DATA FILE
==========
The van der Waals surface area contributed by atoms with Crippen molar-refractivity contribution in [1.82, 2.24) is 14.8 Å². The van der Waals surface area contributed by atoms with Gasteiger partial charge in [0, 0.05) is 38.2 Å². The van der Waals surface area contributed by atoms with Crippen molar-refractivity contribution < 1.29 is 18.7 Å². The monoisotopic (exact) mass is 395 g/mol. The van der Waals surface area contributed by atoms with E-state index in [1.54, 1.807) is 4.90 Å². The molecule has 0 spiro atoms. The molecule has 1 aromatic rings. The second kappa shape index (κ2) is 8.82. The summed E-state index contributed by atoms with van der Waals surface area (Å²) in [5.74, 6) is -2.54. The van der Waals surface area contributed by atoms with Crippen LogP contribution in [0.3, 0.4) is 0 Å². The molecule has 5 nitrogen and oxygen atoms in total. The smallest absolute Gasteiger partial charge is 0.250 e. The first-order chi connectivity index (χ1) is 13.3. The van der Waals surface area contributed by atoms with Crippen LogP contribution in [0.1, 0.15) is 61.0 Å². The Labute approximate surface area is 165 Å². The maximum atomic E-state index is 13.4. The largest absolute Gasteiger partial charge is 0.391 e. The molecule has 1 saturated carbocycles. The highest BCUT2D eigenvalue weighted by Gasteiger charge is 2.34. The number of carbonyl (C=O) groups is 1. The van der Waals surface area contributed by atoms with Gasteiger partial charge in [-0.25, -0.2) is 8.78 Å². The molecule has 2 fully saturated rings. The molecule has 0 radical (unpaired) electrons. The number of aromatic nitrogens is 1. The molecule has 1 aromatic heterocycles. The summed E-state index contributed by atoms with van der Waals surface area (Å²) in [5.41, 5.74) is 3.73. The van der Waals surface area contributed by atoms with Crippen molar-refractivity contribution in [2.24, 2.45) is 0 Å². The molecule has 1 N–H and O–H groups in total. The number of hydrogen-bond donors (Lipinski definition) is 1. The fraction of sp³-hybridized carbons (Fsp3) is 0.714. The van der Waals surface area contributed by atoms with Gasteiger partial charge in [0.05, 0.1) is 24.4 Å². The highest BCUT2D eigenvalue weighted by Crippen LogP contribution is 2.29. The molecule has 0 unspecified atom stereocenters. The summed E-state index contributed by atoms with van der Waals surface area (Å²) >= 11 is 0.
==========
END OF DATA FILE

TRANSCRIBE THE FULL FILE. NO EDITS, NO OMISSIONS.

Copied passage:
The van der Waals surface area contributed by atoms with Crippen molar-refractivity contribution in [1.82, 2.24) is 14.8 Å². The van der Waals surface area contributed by atoms with Gasteiger partial charge in [0, 0.05) is 38.2 Å². The van der Waals surface area contributed by atoms with Crippen molar-refractivity contribution < 1.29 is 18.7 Å². The monoisotopic (exact) mass is 395 g/mol. The van der Waals surface area contributed by atoms with E-state index in [1.54, 1.807) is 4.90 Å². The molecule has 0 spiro atoms. The molecule has 1 aromatic rings. The second kappa shape index (κ2) is 8.82. The summed E-state index contributed by atoms with van der Waals surface area (Å²) in [5.74, 6) is -2.54. The van der Waals surface area contributed by atoms with Crippen LogP contribution in [0.3, 0.4) is 0 Å². The molecule has 5 nitrogen and oxygen atoms in total. The smallest absolute Gasteiger partial charge is 0.250 e. The first-order chi connectivity index (χ1) is 13.3. The van der Waals surface area contributed by atoms with Crippen LogP contribution in [0.1, 0.15) is 61.0 Å². The Labute approximate surface area is 165 Å². The maximum atomic E-state index is 13.4. The largest absolute Gasteiger partial charge is 0.391 e. The molecule has 1 saturated carbocycles. The highest BCUT2D eigenvalue weighted by Gasteiger charge is 2.34. The number of carbonyl (C=O) groups is 1. The van der Waals surface area contributed by atoms with Gasteiger partial charge in [-0.25, -0.2) is 8.78 Å². The molecule has 2 fully saturated rings. The molecule has 0 radical (unpaired) electrons. The number of aromatic nitrogens is 1. The molecule has 1 aromatic heterocycles. The summed E-state index contributed by atoms with van der Waals surface area (Å²) in [5.41, 5.74) is 3.73. The van der Waals surface area contributed by atoms with Crippen molar-refractivity contribution in [2.24, 2.45) is 0 Å². The molecule has 1 N–H and O–H groups in total. The number of hydrogen-bond donors (Lipinski definition) is 1. The fraction of sp³-hybridized carbons (Fsp3) is 0.714. The van der Waals surface area contributed by atoms with Gasteiger partial charge in [0.05, 0.1) is 24.4 Å². The highest BCUT2D eigenvalue weighted by Crippen LogP contribution is 2.29. The molecule has 0 unspecified atom stereocenters. The summed E-state index contributed by atoms with van der Waals surface area (Å²) >= 11 is 0.